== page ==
Homer Simpson Politics

It is tempting to read Martin Gilens’s essay for its thorough confirmation of what I think I know about politics: that campaign finance distorts policy, that economic inequality reinforces political inequality, that even Democrats are more responsive to the well off than to the constituency they claim to champion.

But it’s worth digging into some of the ways in which Gilens challenges rather than confirms our assumptions.

Based on his data, the extraordinarily productive Johnson administration marks a period in which government was out of touch with everyone, rich and poor alike. Meanwhile, the first term of George W. Bush represents a high point of responsiveness, even to middle- and lower-income opinion.

If this is how responsive politics is defined, do we really want more of it? Leaving aside the Iraq and Vietnam Wars, what remains on LBJ’s side of the ledger are the civil rights laws, Medicare and Medicaid, expansion of federal aid to education, the beginnings of environmental protections, the expansion of federal housing programs, some of the first consumer protections, and some careless anti-poverty policies. The high tide of postwar liberalism shaped the modern state as completely as the Second New Deal of 1935–36 had. Most of the initiatives have stood intact, and if they weren’t all popular when proposed, they are untouchable now—good examples of the political scientist E. E. Schattschneider’s aphorism, “New policies create a new politics.” (That’s particularly true of policies that enabled millions of Americans to vote for the first time.)

Turn to the early Bush years. Even policies that benefited exclusively the very rich, such as repeal of the estate tax, Gilens scores as representing the views of the less well off. But Gilens might remember a brilliant paper by Larry Bartels called “Homer Gets a Tax Cut,” which features a cartoon in which Homer Simpson jumps for joy over a $600 tax rebate check while Mr. Burns, cackling “Sucker,” gathers up bags of money. The wealthy got a vastly larger tax cut that would not have been popular on its own. Its toxic economic and political legacy makes it unpopular today.

In addition, the early Bush era may not have been so much more competitive than the Johnson years, as Gilens claims. During the Johnson presidency, Congress was not dominated by a unified Democratic Party. In the 1960s Southern Democrats joined with Western and Midwestern Republicans to form a conservative coalition that fought Johnson’s policies. Race and region provide an essential gloss on the patterns Gilens sees: LBJ briefly managed to break the obstructive power of the Southern Democrats and conservative coalition, while the Bush era was a high point of Southern dominance.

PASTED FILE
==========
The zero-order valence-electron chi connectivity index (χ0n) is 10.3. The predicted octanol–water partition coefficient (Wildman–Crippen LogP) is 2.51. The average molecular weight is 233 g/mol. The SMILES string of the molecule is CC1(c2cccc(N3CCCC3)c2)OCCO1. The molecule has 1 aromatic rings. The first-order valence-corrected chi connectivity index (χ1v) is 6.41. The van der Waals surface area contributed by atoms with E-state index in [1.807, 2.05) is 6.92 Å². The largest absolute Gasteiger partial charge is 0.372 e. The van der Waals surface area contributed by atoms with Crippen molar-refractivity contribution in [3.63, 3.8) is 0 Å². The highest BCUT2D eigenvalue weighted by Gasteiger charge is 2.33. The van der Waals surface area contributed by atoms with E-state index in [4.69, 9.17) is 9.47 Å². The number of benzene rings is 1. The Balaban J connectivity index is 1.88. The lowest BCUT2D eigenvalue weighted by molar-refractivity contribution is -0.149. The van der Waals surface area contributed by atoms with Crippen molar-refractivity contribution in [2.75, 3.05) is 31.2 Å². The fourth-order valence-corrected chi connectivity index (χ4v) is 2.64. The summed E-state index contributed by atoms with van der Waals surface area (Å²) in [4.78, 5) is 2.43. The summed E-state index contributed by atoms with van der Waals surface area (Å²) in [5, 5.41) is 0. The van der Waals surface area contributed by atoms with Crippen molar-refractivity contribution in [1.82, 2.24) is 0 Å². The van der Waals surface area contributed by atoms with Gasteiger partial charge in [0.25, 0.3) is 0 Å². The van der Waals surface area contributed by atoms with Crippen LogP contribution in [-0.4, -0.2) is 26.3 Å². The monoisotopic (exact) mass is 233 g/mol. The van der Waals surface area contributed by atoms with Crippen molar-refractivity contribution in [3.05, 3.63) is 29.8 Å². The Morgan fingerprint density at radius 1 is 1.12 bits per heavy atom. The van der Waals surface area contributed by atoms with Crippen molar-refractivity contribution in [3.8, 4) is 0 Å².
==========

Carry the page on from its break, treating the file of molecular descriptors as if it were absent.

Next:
Having lost the South, the Democrats’ new coalition is more dependent on affluent voters.

Because of the racial and regional dynamics of political opinion, a large portion of the low- and moderate-income constituency is essentially unavailable to the Democratic Party. In the South low-income white voters went from preferring Democratic presidential candidates by 46 percentage points (65–19) in the 1950s to preferring Republicans by six points in 2004.

While this trend has freed Democrats to build a new coalition that’s no longer dependent on very conservative Southerners, that new coalition is more dependent on affluent suburbanites and professionals, whose views—generally liberal on social issues and the environment and more conservative on economic issues—are reflected in the results from the Democratic majority.

In this new party configuration, in which race and region play at least as significant a role as economic class, two approaches should fit in but can’t find a home. “Sam’s Club Conservatism,” pushed several years ago by Ross Douthat and Reihan Salam as a Republican strategy, would combine social conservatism with recognition of the economic stresses that threaten socially conservative low-income families. Even the politician who gave it its name, former Minnesota Governor Tim Pawlenty, forgot it in his brief, off-the-rack presidential campaign. The other option is a robust economic liberalism, skeptical about the benefits of trade and about the dogma of deficit-reduction and supportive of an affirmative government role in rebuilding manufacturing. You’re more likely to find this view in the pages of The Nation than in the halls of Congress.

That these viewpoints are missing probably hints at some of the impact of money in politics. Republican donors, unlike voters, are motivated more by libertarianism than by social conservatism, and, lo and behold, Republicans have been trying to declare a “truce” on social issues, as Indiana Governor Mitch Daniels proposed, and replace it with a culture war about economics.

Democrats, too, have been moving in the direction of the interests of their donor class. Take, for example, Senator Chuck Schumer of New York. Schumer builds his thinking about politics explicitly around the interests of an imaginary, composite middle-class Long Island family, “the Baileys,” and often claims he takes his cues from what he thinks they’re thinking. But Schumer was among the first to balk at Obama’s proposal to raise taxes only on people earning more than $200,000 (and married couples earningmore than $250,000), because in his world, that doesn’t seem rich. And that’s true given where Schumer actually spends most of his time—the fundraisers on Park Avenue and K Street, far from the Baileys’ house.